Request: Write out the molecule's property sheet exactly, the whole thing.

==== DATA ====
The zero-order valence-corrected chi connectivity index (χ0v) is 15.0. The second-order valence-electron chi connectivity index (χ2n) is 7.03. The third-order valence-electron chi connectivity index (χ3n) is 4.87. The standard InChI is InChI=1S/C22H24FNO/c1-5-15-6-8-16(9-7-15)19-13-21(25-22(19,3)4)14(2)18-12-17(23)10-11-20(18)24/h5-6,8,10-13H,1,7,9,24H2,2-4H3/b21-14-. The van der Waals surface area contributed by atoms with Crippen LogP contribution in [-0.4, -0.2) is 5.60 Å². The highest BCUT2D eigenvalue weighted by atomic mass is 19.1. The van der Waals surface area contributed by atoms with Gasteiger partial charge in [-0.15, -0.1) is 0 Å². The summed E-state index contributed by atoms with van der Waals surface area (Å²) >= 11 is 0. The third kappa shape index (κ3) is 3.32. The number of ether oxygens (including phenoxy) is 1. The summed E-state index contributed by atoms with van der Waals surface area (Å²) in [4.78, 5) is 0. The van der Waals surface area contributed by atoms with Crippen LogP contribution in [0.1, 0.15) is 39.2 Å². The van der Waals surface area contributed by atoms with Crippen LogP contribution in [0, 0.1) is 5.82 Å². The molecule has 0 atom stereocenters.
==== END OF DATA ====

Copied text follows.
The zero-order valence-corrected chi connectivity index (χ0v) is 15.0. The second-order valence-electron chi connectivity index (χ2n) is 7.03. The third-order valence-electron chi connectivity index (χ3n) is 4.87. The standard InChI is InChI=1S/C22H24FNO/c1-5-15-6-8-16(9-7-15)19-13-21(25-22(19,3)4)14(2)18-12-17(23)10-11-20(18)24/h5-6,8,10-13H,1,7,9,24H2,2-4H3/b21-14-. The van der Waals surface area contributed by atoms with Crippen LogP contribution in [-0.4, -0.2) is 5.60 Å². The highest BCUT2D eigenvalue weighted by atomic mass is 19.1. The van der Waals surface area contributed by atoms with Gasteiger partial charge in [-0.15, -0.1) is 0 Å². The summed E-state index contributed by atoms with van der Waals surface area (Å²) >= 11 is 0. The third kappa shape index (κ3) is 3.32. The number of ether oxygens (including phenoxy) is 1. The summed E-state index contributed by atoms with van der Waals surface area (Å²) in [4.78, 5) is 0. The van der Waals surface area contributed by atoms with Crippen LogP contribution in [0.1, 0.15) is 39.2 Å². The van der Waals surface area contributed by atoms with Crippen LogP contribution in [0, 0.1) is 5.82 Å². The molecule has 0 atom stereocenters.